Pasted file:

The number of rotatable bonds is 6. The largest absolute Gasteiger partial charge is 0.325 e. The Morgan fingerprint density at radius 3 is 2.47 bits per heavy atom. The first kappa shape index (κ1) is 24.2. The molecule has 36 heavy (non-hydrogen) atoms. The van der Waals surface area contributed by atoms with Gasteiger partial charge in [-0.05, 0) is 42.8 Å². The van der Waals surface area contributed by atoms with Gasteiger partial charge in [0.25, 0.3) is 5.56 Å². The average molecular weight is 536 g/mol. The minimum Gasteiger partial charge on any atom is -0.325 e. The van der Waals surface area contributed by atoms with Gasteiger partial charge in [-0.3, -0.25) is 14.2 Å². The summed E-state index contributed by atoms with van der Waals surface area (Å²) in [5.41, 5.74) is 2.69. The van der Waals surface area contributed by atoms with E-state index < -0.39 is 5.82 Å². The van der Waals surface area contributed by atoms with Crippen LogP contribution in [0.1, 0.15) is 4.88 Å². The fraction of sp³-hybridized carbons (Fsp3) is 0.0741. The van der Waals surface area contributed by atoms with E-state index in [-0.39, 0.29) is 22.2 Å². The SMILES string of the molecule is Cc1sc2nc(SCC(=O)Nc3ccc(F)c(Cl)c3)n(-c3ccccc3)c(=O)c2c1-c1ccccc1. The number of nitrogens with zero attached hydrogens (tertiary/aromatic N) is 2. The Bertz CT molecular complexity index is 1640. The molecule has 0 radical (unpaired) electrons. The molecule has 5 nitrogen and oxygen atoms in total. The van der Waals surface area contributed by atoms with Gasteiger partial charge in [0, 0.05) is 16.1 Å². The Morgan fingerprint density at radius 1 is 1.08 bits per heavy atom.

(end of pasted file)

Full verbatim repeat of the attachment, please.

The number of rotatable bonds is 6. The largest absolute Gasteiger partial charge is 0.325 e. The Morgan fingerprint density at radius 3 is 2.47 bits per heavy atom. The first kappa shape index (κ1) is 24.2. The molecule has 36 heavy (non-hydrogen) atoms. The van der Waals surface area contributed by atoms with Gasteiger partial charge in [-0.05, 0) is 42.8 Å². The van der Waals surface area contributed by atoms with Gasteiger partial charge in [0.25, 0.3) is 5.56 Å². The average molecular weight is 536 g/mol. The minimum Gasteiger partial charge on any atom is -0.325 e. The van der Waals surface area contributed by atoms with Gasteiger partial charge in [-0.3, -0.25) is 14.2 Å². The summed E-state index contributed by atoms with van der Waals surface area (Å²) in [5.41, 5.74) is 2.69. The van der Waals surface area contributed by atoms with E-state index < -0.39 is 5.82 Å². The van der Waals surface area contributed by atoms with Crippen LogP contribution in [0.1, 0.15) is 4.88 Å². The fraction of sp³-hybridized carbons (Fsp3) is 0.0741. The van der Waals surface area contributed by atoms with E-state index in [-0.39, 0.29) is 22.2 Å². The SMILES string of the molecule is Cc1sc2nc(SCC(=O)Nc3ccc(F)c(Cl)c3)n(-c3ccccc3)c(=O)c2c1-c1ccccc1. The number of nitrogens with zero attached hydrogens (tertiary/aromatic N) is 2. The Bertz CT molecular complexity index is 1640. The molecule has 0 radical (unpaired) electrons. The molecule has 5 nitrogen and oxygen atoms in total. The van der Waals surface area contributed by atoms with Gasteiger partial charge in [0, 0.05) is 16.1 Å². The Morgan fingerprint density at radius 1 is 1.08 bits per heavy atom.